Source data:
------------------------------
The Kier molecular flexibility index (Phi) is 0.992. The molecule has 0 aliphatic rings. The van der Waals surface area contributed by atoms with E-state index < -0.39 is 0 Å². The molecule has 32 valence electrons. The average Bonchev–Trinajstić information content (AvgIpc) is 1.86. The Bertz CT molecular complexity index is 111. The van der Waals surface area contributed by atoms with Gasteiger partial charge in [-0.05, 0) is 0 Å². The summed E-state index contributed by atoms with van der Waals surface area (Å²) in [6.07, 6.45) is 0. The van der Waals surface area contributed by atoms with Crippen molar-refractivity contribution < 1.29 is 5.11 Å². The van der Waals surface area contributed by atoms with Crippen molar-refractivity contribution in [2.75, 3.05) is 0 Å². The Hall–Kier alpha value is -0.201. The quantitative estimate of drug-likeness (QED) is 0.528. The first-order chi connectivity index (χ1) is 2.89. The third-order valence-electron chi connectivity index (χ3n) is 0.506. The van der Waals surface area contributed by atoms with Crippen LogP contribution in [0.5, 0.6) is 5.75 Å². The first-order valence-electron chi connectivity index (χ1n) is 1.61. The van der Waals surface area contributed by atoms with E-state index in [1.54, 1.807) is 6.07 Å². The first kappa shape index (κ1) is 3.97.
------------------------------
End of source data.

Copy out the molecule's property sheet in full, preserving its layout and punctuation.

The Kier molecular flexibility index (Phi) is 0.992. The molecule has 0 aliphatic rings. The van der Waals surface area contributed by atoms with E-state index < -0.39 is 0 Å². The molecule has 32 valence electrons. The average Bonchev–Trinajstić information content (AvgIpc) is 1.86. The Bertz CT molecular complexity index is 111. The van der Waals surface area contributed by atoms with Gasteiger partial charge in [-0.05, 0) is 0 Å². The summed E-state index contributed by atoms with van der Waals surface area (Å²) in [6.07, 6.45) is 0. The van der Waals surface area contributed by atoms with Crippen molar-refractivity contribution < 1.29 is 5.11 Å². The van der Waals surface area contributed by atoms with Crippen molar-refractivity contribution in [2.75, 3.05) is 0 Å². The Hall–Kier alpha value is -0.201. The quantitative estimate of drug-likeness (QED) is 0.528. The first-order chi connectivity index (χ1) is 2.89. The third-order valence-electron chi connectivity index (χ3n) is 0.506. The van der Waals surface area contributed by atoms with Crippen LogP contribution in [0.5, 0.6) is 5.75 Å². The first-order valence-electron chi connectivity index (χ1n) is 1.61. The van der Waals surface area contributed by atoms with E-state index in [1.54, 1.807) is 6.07 Å². The first kappa shape index (κ1) is 3.97.